Sour cherries are great for cooking. They are richly flavored and firm of flesh so that they don’t go mushy during cooking. Use sour cherries for pies, cobblers, clafoutis, dessert sauces, preserves, and jams.
There are of two types of sour cherries: amarelle-type cherries are yellow fleshed with clear juice; morello-type cherries are red fleshed with red juice.
Fresh sour cherries—there are more than 300 varieties–come to market from mid-June through mid-August.
Here are a few sour cherry varieties to consider:
Early Richmond: a small, round, bright red cherry with a tart-acidy flavor. This is an amarelle-type cherry used for making jams, pies, jellies, and preserves. Early harvest.
English Morello: a deep red-black skinned cherry that is large, tender, and juicy. This morello-type cherry is slightly tart. It freezes well and is an excellent choice for pie. Late harvest.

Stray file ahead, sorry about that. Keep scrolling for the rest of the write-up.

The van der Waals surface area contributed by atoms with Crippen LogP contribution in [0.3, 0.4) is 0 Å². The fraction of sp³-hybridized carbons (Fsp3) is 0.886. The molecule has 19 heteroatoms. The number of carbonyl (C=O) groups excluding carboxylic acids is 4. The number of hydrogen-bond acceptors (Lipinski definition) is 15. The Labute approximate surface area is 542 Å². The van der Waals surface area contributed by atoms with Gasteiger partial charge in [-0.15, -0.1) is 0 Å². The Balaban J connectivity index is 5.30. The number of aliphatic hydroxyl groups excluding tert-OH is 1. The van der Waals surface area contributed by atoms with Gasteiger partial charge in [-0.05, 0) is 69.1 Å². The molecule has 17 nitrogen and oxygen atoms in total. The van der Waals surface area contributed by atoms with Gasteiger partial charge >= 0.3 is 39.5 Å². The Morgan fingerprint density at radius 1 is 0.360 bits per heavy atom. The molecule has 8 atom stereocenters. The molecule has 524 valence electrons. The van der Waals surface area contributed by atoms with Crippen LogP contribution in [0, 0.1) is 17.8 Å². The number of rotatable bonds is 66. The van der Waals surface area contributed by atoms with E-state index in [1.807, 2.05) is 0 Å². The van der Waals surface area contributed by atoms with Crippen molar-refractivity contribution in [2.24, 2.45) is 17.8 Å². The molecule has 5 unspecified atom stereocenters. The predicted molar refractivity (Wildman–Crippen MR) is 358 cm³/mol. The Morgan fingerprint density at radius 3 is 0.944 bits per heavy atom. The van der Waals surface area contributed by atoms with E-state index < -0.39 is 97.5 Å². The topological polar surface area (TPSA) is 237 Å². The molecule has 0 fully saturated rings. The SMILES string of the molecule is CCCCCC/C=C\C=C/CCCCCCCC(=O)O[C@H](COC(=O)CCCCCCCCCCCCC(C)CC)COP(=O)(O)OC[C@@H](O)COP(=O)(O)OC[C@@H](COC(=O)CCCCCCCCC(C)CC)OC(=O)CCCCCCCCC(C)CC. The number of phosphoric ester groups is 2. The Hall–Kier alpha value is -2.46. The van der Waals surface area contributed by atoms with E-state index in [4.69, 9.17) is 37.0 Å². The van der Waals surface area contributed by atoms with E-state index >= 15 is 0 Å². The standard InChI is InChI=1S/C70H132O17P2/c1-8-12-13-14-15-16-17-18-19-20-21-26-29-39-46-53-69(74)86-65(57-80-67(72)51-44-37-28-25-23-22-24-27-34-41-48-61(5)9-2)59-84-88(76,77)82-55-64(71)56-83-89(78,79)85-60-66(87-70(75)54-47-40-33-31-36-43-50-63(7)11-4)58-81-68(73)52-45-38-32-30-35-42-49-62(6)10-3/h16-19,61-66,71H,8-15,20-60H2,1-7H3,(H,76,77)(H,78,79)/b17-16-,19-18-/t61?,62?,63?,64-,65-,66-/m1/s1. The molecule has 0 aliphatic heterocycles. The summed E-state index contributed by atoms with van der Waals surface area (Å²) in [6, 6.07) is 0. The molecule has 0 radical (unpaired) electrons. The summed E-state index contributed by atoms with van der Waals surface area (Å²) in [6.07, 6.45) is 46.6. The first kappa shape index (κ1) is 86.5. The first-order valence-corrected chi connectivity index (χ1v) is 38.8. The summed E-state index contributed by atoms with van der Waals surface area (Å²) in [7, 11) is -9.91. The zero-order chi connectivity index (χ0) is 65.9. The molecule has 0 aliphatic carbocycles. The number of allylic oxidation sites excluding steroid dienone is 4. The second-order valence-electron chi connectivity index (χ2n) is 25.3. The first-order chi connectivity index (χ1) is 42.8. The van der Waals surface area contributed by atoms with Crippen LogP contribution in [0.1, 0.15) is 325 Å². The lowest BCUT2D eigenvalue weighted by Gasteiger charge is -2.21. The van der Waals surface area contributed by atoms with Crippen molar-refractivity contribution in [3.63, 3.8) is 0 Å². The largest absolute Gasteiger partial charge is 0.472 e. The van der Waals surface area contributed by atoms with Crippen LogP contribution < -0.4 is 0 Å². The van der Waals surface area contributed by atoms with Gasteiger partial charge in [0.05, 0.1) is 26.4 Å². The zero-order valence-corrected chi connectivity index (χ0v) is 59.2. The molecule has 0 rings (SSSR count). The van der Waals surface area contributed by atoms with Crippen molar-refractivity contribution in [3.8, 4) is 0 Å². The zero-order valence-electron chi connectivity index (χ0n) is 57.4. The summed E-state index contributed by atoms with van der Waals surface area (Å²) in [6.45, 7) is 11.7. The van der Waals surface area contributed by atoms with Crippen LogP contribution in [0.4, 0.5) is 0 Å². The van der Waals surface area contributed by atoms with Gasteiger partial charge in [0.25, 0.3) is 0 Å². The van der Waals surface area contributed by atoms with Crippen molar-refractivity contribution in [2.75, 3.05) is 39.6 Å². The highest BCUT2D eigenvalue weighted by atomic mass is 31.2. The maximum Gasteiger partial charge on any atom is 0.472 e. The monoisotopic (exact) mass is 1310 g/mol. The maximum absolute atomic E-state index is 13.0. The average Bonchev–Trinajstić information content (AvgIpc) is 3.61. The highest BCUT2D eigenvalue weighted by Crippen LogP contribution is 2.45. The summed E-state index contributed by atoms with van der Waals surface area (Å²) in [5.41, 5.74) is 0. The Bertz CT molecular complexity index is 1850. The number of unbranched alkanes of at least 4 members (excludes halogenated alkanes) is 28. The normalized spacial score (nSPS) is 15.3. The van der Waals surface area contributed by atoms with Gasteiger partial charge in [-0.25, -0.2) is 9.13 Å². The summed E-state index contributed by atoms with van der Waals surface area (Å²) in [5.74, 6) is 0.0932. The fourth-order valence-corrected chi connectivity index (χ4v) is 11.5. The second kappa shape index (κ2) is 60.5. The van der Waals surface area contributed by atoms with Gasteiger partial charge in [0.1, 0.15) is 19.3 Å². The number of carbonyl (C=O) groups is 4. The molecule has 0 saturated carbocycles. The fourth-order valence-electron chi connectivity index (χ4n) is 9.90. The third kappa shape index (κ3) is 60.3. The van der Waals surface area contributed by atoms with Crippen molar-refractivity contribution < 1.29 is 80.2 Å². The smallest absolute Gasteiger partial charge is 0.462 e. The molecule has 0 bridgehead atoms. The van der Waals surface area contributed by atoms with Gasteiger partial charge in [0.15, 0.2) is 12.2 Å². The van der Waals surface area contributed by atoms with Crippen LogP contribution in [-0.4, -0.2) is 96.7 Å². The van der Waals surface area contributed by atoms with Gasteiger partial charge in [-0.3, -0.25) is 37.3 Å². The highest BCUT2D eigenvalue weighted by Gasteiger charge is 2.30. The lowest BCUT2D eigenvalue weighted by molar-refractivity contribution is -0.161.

Meteor: a large, pale red skinned cherry with yellow flesh that is mildly acidic; amarelle type. Late harvest.
Montmorency: considered the best pie cherry, this is a medium to large, round, bright red-skinned cherry with soft, yellow flesh and a mildly acidic, tart flavor. Montmorency (named after a valley in the Ile-de-France) can be canned. It is a amarelle-type cherry. Early harvest.
North Star: similar to Montmorency with bright red to mahogany skin, tart-juicy red flesh. Morello-type cherry. Late harvest.